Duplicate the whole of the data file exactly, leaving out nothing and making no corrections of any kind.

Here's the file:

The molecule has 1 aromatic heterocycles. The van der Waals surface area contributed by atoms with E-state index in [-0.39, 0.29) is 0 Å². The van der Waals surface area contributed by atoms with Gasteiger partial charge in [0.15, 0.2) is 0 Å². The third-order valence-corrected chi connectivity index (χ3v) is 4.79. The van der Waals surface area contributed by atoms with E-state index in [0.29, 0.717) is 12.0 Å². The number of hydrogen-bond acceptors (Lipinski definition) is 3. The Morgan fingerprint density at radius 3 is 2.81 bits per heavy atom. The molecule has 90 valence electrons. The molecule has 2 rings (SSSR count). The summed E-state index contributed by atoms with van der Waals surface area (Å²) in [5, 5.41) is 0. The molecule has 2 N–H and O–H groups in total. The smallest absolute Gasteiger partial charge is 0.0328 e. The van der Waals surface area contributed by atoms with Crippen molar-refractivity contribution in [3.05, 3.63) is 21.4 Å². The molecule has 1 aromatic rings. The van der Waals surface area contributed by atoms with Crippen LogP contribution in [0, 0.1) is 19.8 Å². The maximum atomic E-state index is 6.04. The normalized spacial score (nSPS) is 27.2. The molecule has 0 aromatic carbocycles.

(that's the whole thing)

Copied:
The molecule has 1 aromatic heterocycles. The van der Waals surface area contributed by atoms with E-state index in [-0.39, 0.29) is 0 Å². The van der Waals surface area contributed by atoms with Gasteiger partial charge in [0.15, 0.2) is 0 Å². The third-order valence-corrected chi connectivity index (χ3v) is 4.79. The van der Waals surface area contributed by atoms with E-state index in [0.29, 0.717) is 12.0 Å². The number of hydrogen-bond acceptors (Lipinski definition) is 3. The Morgan fingerprint density at radius 3 is 2.81 bits per heavy atom. The molecule has 90 valence electrons. The molecule has 2 rings (SSSR count). The summed E-state index contributed by atoms with van der Waals surface area (Å²) in [5, 5.41) is 0. The molecule has 2 N–H and O–H groups in total. The smallest absolute Gasteiger partial charge is 0.0328 e. The van der Waals surface area contributed by atoms with Crippen molar-refractivity contribution in [3.05, 3.63) is 21.4 Å². The molecule has 1 aromatic rings. The van der Waals surface area contributed by atoms with Crippen LogP contribution in [0, 0.1) is 19.8 Å². The maximum atomic E-state index is 6.04. The normalized spacial score (nSPS) is 27.2. The molecule has 0 aromatic carbocycles.